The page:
Problem gambling is “a root issue” behind a significant number of current and former footballers seeking help for mental health issues, according to the Professional Footballers’ Association’s head of welfare.
Record numbers accessed counselling services funded by the PFA Charity in 2019, with the figure of 653 an increase of almost 50 per cent on the previous year’s total.
Fifteen per cent of those PFA members who accessed services presented with gambling addiction, but of the 44 per cent who presented with low mood or anxiety, Michael Bennett said that an issue with gambling was commonly the trigger.
Michael Bennett on why it's so important to have conversations about mental health.
— Professional Footballers' Association (@PFA) October 3, 2019
“What we tend to get is players coming forward with stress and anxiety or depression,” he told the PA news agency.
“When we speak to them we talk about stress, anxiety and depression being a symptom of something, you don’t just wake up with it. When you look at the root issue of what is going on, what that then uncovers is that there is a gambling issue, or a footballing issue, that comes out.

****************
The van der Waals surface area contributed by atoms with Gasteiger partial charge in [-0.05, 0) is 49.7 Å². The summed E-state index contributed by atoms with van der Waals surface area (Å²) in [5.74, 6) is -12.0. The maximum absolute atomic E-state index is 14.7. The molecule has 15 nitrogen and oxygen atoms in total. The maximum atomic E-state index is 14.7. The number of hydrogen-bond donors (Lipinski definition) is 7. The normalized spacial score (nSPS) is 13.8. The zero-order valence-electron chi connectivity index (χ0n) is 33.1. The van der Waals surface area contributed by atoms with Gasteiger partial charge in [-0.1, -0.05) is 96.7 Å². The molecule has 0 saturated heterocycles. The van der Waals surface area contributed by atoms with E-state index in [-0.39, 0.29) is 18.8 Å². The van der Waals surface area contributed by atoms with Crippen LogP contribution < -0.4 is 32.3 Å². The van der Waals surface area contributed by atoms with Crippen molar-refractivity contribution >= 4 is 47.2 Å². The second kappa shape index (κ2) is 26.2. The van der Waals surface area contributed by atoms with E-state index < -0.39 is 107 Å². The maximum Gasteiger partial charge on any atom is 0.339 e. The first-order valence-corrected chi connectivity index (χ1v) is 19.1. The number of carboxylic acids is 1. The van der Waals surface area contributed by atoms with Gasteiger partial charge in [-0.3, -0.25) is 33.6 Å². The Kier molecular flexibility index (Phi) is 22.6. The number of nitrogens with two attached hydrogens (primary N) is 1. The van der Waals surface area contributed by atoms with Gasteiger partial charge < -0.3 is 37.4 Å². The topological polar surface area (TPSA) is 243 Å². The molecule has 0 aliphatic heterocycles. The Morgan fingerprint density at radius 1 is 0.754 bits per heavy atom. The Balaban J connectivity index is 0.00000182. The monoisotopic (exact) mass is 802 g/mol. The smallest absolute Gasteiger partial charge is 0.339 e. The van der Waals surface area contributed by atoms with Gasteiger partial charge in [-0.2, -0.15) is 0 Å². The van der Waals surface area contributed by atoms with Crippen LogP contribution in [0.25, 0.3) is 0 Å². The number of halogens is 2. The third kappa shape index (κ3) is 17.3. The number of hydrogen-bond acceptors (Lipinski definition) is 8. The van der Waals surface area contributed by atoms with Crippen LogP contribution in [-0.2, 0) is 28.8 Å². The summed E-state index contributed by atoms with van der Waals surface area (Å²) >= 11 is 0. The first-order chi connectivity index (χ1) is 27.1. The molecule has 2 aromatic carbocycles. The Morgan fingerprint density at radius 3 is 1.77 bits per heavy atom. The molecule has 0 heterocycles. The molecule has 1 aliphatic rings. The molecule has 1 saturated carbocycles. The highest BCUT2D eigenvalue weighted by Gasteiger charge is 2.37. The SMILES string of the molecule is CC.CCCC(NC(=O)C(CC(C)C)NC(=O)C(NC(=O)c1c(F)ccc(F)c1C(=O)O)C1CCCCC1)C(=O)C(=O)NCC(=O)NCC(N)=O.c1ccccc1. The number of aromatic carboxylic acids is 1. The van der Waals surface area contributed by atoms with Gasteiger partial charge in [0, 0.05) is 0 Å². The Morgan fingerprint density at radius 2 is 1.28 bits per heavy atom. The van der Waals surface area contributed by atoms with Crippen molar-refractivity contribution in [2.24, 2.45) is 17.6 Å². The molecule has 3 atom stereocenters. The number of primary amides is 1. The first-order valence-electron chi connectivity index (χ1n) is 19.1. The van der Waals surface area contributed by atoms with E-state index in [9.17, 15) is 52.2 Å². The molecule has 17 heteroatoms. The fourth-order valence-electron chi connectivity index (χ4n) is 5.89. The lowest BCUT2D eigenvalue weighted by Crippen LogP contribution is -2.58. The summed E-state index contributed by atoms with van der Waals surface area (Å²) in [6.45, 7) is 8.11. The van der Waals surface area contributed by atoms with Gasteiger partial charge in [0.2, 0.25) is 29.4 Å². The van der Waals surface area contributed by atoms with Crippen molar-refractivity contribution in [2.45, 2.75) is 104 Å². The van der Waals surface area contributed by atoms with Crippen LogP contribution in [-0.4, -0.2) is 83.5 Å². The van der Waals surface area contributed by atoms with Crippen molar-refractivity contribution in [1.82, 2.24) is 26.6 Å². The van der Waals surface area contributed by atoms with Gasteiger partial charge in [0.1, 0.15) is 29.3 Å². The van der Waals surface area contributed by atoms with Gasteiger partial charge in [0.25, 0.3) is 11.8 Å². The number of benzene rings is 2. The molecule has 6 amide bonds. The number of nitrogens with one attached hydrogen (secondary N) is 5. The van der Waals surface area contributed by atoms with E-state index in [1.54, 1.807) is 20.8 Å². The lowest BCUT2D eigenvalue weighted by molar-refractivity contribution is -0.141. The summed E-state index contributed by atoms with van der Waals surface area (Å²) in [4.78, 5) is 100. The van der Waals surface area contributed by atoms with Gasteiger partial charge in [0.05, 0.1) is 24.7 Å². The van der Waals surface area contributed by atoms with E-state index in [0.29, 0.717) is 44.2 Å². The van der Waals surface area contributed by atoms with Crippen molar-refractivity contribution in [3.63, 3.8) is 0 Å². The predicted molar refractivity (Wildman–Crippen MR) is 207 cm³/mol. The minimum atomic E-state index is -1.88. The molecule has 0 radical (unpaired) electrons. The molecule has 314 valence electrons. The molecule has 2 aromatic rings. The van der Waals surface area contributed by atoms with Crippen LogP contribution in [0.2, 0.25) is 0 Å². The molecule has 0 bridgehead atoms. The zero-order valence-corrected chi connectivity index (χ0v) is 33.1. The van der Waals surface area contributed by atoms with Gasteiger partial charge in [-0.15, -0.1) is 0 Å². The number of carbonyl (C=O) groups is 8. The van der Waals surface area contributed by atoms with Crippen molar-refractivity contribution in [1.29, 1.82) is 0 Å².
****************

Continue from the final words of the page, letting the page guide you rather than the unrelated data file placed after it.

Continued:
“The presenting issue isn’t always gambling, but when you dig a little bit deeper, more often than not the gambling issue comes to the forefront and obviously football stuff.”
Bennett’s comments come in a week where football’s relationship with gambling is again in the spotlight. The Football Association was criticised over a deal it struck with sports media rights company IMG in 2017 which allowed seven betting companies to stream FA Cup matches to customers with active accounts, some of which could not be watched anywhere else.
— Betting and Gaming Council (@BetGameCouncil) January 9, 2020
The deal appeared to jar with the FA’s ‘Heads Up’ mental health awareness campaign, which was promoted ahead of last weekend’s third-round ties.
A resolution appeared to be reached on Thursday afternoon when the companies agreed that the ties it had the rights to could be streamed on a free platform, taking away the requirement to hold a betting account.
Bennett admitted the ease with which players could gamble, and the ubiquity of gambling advertising within the game, combined to make players vulnerable.
“It’s a bit of both, it’s the easy accessibility to gambling – you can click a button and you’re in to virtual gambling, ” he said.
“You’re not handing over cash at a betting shop, you haven’t got any actual money in your hand and I think that’s where the players can get sucked in.
“We’re surrounded by betting firms all around us – shirt sponsors, kit sponsors, stadium sponsors. But it’s about educating players about the gambling issue and looking after themselves around the game.
“It’s a combination of things that account for that figure (of 15 per cent) – it could be boredom, it could be chasing the money, the buzz of it.”